This is an excellent book filled with helpful tips, contextual insights and easy to follow directions too. I picked this up as a 'Daily Find' from B&aThis is an excellent book filled with helpful tips, contextual insights and easy to follow directions too. I picked this up as a 'Daily Find' from B&N for $1.99. What a bargain.
I noted quite a few complaints about the e-book version, but they turned out to be unfounded - at least on my nook tablet - however, there are a couple of glitches that are easy to get around. This book is well worth the investment.
The Sicilian White Cookies (Pastine Bianche)are delicious and easy to make. ...more
This is an awesome little book fraught with tidbits and cooking tips. It offers recipes that are truly representative of New Mexico cooking. You can'tThis is an awesome little book fraught with tidbits and cooking tips. It offers recipes that are truly representative of New Mexico cooking. You can't go wrong with this one....more
This is an easy-to-follow cookbook that is utilitarian and fun to work from. I didn't really get into the stories so much. I don't have an abiding appThis is an easy-to-follow cookbook that is utilitarian and fun to work from. I didn't really get into the stories so much. I don't have an abiding appreciation for 'Marlboro' men. Go figure. But Ree Drummond sure knows how to make delicious food....more
This nook book is a waste of money. Saving on coy editors really hurt this book. I couldn't get though it because of all the spelling and punctuationThis nook book is a waste of money. Saving on coy editors really hurt this book. I couldn't get though it because of all the spelling and punctuation errors.
The material is dated, but it is still forward thinking. I would say its pretty much the blue print for contemporary cutting edge thinking in 2012 - nThe material is dated, but it is still forward thinking. I would say its pretty much the blue print for contemporary cutting edge thinking in 2012 - not bad considering Postman wrote this in 1968....more
I think people are investing far too much energy trying to categorize this book. Georgeanne Brennan has a unique talent for bringing her recipes to liI think people are investing far too much energy trying to categorize this book. Georgeanne Brennan has a unique talent for bringing her recipes to life by offering little vignettes.
This book is a memoir, not a biography. Consequently, the standards I have seen other reviewers attempt to impose on this little book. For my part, the author enriched her recipes with her stories and vice versa.
To that end, for people who love food and enjoy having a story behind the recipe, this is the book for you. More compellingly, I appreciate the author's ability to honor a by-gone era with such an intimate and personal story-telling style.
Foe me, food is love and life is about having good stories to tell. Brennan hit the mark with this book. I feel priveleged for having read it....more
**spoiler alert** I'm not at all clear on what to think about this book, but I know I don't like it.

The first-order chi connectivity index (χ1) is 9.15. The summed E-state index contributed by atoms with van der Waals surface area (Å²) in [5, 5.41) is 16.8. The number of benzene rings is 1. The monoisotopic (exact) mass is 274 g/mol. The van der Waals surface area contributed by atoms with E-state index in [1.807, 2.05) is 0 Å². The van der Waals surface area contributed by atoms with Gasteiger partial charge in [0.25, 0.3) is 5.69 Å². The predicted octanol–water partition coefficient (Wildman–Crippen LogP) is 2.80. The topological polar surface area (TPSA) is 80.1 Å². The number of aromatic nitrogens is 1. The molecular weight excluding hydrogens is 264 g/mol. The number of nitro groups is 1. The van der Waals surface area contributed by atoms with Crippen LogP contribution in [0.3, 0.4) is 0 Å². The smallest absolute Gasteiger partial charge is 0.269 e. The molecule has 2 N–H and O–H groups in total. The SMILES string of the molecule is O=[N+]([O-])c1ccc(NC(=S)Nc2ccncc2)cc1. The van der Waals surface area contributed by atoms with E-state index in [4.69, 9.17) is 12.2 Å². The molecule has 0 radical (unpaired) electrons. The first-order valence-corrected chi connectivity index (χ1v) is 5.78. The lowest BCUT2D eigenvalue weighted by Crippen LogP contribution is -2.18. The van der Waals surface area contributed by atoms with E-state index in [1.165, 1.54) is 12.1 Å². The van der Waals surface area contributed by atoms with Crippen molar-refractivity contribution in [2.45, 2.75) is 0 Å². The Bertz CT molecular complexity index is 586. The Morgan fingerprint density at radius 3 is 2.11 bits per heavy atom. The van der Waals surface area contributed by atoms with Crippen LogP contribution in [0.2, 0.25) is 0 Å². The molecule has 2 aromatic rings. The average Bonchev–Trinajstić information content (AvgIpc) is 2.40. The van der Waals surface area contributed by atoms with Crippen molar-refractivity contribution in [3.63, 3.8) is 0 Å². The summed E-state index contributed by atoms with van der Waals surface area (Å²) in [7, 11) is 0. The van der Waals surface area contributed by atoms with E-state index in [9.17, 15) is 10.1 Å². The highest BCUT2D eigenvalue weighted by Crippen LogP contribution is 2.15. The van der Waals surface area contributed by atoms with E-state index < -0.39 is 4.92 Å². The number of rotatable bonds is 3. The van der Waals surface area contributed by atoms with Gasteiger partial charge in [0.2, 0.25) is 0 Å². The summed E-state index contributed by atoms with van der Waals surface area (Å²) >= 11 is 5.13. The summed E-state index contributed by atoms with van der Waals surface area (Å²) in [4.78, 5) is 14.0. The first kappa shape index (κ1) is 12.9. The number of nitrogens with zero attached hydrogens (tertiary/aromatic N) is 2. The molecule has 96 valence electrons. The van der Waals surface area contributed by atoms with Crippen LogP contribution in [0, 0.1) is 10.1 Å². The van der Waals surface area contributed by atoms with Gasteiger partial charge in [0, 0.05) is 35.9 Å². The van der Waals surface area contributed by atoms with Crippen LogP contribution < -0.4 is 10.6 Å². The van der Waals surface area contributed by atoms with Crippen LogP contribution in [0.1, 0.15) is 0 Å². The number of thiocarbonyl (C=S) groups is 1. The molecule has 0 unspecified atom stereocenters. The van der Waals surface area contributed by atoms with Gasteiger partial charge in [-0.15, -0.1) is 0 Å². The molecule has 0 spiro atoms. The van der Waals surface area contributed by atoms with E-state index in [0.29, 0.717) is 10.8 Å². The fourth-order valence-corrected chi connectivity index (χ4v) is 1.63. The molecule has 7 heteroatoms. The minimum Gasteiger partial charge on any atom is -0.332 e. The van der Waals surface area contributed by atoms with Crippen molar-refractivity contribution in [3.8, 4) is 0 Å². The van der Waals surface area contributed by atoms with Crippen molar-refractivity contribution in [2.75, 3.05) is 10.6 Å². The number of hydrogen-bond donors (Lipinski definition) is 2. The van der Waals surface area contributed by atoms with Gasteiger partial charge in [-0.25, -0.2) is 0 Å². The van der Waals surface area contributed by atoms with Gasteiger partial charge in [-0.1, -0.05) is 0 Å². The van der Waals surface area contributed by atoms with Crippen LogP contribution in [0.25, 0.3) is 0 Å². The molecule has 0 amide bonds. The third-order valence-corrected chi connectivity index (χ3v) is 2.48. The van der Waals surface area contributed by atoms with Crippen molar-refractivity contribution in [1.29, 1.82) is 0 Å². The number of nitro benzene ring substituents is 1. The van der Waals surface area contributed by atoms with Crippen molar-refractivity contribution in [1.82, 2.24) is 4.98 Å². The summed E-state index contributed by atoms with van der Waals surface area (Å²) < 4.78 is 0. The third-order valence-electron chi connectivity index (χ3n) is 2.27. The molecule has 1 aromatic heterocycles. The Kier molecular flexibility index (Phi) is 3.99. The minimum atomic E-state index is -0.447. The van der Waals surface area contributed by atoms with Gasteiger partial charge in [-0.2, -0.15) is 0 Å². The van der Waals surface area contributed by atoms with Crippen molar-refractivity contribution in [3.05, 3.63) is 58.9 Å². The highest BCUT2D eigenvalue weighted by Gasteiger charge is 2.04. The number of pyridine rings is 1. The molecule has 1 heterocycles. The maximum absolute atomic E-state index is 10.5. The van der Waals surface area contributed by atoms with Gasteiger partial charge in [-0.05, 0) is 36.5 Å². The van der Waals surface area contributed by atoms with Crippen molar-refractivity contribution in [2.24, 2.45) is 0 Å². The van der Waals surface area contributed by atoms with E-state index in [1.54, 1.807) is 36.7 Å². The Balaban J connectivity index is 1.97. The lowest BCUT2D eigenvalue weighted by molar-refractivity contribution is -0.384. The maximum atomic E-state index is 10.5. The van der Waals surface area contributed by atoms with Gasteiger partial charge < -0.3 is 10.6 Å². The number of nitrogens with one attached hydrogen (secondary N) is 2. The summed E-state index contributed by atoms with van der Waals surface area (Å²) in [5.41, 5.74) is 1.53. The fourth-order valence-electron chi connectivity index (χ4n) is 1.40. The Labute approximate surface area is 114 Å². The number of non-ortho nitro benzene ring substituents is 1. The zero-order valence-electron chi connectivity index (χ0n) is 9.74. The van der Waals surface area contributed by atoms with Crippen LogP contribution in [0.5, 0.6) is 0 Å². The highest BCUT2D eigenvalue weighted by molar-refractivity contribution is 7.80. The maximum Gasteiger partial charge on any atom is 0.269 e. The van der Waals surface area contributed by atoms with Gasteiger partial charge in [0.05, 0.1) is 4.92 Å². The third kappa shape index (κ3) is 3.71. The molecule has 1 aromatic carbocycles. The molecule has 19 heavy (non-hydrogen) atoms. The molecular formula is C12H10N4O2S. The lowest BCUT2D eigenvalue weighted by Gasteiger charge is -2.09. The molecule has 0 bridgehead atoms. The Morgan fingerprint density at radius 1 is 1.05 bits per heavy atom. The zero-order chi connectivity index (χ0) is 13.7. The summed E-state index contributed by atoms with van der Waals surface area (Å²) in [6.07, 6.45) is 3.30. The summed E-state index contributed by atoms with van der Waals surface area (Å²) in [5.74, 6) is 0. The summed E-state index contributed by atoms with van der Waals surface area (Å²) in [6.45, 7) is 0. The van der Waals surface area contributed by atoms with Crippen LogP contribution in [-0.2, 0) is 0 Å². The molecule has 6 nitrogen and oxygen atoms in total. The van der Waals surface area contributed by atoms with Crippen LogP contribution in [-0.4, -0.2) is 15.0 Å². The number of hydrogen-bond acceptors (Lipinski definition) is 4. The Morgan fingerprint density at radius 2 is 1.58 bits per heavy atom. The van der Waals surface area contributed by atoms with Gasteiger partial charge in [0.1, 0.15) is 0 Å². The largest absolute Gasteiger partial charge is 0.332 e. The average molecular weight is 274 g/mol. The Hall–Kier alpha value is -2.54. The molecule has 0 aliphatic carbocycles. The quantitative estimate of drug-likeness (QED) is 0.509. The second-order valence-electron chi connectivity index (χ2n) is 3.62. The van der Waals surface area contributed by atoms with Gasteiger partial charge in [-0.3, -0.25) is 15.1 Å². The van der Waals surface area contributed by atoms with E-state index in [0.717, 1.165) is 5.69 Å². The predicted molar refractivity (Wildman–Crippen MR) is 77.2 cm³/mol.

It seems as though Aleph is a memoir and yet, it**spoiler alert** I'm not at all clear on what to think about this book, but I know I don't like it.
It seems as though Aleph is a memoir and yet, it has a fantastic injection of what can be best described as, 'paranormal.'
Doubtless, Coelho is an accomplished writer, but I wonder how much of this book is flight of fancy, and how much is 'real.' Perhaps my skepticism comes from the notions such as one put forth by Joan Rivers in a comedy routine she performed some years back. She wickedly posited, "Why is it that aliens always appear to rednecks?... 'I saw it, I saw it! I was skinning raaaabbits!'..." While I am paraphrasing her, I'm certain my rendition of Rivers' joke accurately conveys the spirit of her query.
I also vaguely recall the comedian, Eddie Murphy once noted that, when people refer back to past lives, they invariably had some kind of royalty, celebrity or status attached. I tend to agree; there were far more,'uninteresting' lives to be lived, and yet, as Murphy rightly pointed out, few - if any - reincarnation adherents ever recollect being,'the royal a**-wiper." In short, the odds simply don't support their claims.
Maybe it wasn't Eddie Murphy at all who said it, and maybe what I have just written is just some fantastic confabulation I am resurrecting as a means of lending support to my skepticism about those who claim to having lived past lives. Maybe it was something I heard in a past life or something like that.
Well, Coelho claims to have been a Dominican Monk during the Spanish Inquisition. His, is a pretty interesting story and yet, the famous 'bullshit' meter that Hemingway once referred to is zinging away for me - in the red zone. Oh hell, who am I kidding, it is pegged.
I suppose my difficulty with, "Aleph" is trying to figure out whether this is fiction, or some altered reality. Hey, I'm an 'inquiring mind'- I need to know, because I like fiction. Go figure.